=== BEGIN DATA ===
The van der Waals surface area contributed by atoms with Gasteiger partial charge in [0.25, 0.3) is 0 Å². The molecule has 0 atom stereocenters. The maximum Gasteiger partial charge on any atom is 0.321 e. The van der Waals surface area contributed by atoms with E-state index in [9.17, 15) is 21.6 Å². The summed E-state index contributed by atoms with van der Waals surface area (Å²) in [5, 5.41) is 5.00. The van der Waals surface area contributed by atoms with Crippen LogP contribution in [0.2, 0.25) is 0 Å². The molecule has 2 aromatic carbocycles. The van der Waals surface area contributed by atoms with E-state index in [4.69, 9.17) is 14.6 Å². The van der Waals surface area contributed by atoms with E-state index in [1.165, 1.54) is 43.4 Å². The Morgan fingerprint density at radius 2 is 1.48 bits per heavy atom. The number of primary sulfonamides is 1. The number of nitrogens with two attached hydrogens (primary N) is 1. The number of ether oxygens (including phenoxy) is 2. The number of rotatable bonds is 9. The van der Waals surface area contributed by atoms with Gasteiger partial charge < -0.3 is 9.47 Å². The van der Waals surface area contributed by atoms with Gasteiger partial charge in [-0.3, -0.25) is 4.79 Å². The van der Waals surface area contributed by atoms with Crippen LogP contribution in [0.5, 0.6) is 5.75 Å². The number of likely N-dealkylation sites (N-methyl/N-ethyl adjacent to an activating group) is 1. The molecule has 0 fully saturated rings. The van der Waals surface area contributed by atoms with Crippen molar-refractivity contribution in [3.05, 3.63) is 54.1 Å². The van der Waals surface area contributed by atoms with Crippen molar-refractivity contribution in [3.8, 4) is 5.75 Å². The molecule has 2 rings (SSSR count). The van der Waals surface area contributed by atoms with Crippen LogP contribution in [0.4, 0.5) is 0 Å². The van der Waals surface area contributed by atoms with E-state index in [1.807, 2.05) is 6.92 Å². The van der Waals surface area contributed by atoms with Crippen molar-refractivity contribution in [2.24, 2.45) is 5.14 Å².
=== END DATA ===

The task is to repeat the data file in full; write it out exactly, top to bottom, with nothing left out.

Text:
The van der Waals surface area contributed by atoms with Gasteiger partial charge in [0.25, 0.3) is 0 Å². The molecule has 0 atom stereocenters. The maximum Gasteiger partial charge on any atom is 0.321 e. The van der Waals surface area contributed by atoms with E-state index in [9.17, 15) is 21.6 Å². The summed E-state index contributed by atoms with van der Waals surface area (Å²) in [5, 5.41) is 5.00. The van der Waals surface area contributed by atoms with Crippen LogP contribution in [0.2, 0.25) is 0 Å². The molecule has 2 aromatic carbocycles. The van der Waals surface area contributed by atoms with E-state index in [4.69, 9.17) is 14.6 Å². The van der Waals surface area contributed by atoms with E-state index in [1.165, 1.54) is 43.4 Å². The Morgan fingerprint density at radius 2 is 1.48 bits per heavy atom. The number of primary sulfonamides is 1. The number of nitrogens with two attached hydrogens (primary N) is 1. The number of ether oxygens (including phenoxy) is 2. The number of rotatable bonds is 9. The van der Waals surface area contributed by atoms with Gasteiger partial charge < -0.3 is 9.47 Å². The van der Waals surface area contributed by atoms with Gasteiger partial charge in [-0.3, -0.25) is 4.79 Å². The van der Waals surface area contributed by atoms with Crippen LogP contribution in [0.5, 0.6) is 5.75 Å². The number of likely N-dealkylation sites (N-methyl/N-ethyl adjacent to an activating group) is 1. The molecule has 0 fully saturated rings. The van der Waals surface area contributed by atoms with Crippen molar-refractivity contribution in [3.05, 3.63) is 54.1 Å². The van der Waals surface area contributed by atoms with Crippen molar-refractivity contribution in [3.8, 4) is 5.75 Å². The molecule has 2 rings (SSSR count). The van der Waals surface area contributed by atoms with Crippen LogP contribution in [0.4, 0.5) is 0 Å². The van der Waals surface area contributed by atoms with E-state index in [1.807, 2.05) is 6.92 Å². The van der Waals surface area contributed by atoms with Crippen molar-refractivity contribution in [2.24, 2.45) is 5.14 Å².